A double decker bus had been hijacked at the junction of Lanark Way. “The driver and passengers were removed from the bus before it was set on fire.

“No one was injured during the incident; however the driver was left badly shaken.

The Moderator of the Presbyterian Church in Ireland, Right Reverend Dr David Bruce, has joined in condemnation of the ongoing violence, which has escalated in parts of Northern Ireland in recent days.

Translink have held a meeting with its Trade Union representatives to review bus services operating in Belfast and other regions across NI following the recent violence and hijacking of a bus in Belfast on April 7.

A statement from the Irish Government said:

“Stressing that violence is unacceptable, they called for calm.

“The way forward is through dialogue and working the institutions of the Good Friday Agreement.

“They agreed that the two governments would continue to stay in contact.”

Northern Ireland’s Sectetary of State Brandon Lewis said he has encouraged politicians to “think very carefully” about the language they use.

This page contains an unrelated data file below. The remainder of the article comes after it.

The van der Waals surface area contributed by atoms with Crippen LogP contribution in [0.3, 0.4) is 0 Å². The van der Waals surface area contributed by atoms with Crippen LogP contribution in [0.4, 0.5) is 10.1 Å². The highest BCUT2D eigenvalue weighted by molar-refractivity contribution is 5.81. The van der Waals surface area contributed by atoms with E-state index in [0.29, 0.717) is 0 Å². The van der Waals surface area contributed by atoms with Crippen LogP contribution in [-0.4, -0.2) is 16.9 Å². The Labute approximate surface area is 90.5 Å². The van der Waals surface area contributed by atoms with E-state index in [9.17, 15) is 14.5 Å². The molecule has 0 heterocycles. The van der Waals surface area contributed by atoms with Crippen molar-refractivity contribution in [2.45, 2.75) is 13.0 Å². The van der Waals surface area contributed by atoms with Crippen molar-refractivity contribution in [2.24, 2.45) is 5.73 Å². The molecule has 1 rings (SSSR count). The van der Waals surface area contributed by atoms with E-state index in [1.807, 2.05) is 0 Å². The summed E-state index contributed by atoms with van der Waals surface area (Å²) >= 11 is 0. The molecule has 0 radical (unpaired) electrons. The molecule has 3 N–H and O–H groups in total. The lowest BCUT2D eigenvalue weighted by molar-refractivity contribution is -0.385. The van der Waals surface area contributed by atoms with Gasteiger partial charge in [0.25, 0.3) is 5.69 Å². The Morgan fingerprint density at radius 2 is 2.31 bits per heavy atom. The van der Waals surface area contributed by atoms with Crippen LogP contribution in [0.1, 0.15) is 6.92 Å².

Rioting was worst in years

Rioting in Belfast on Wednesday night was on a scale not seen in Northern Ireland for years, police have said.

Senior police sources now say there was no evidence of UVF organisational involvement in last night’s trouble in west Belfast.

Earlier the PSNI had suspected that individuals within the paramilitary group had encouraged some of the trouble.

However, following the progress of an investigation, police are now satisfied the group and its leadership was not involved.

Assistant Chief Constable Jonathan Roberts was asked at a press conference if he feared weapons could come on to the streets.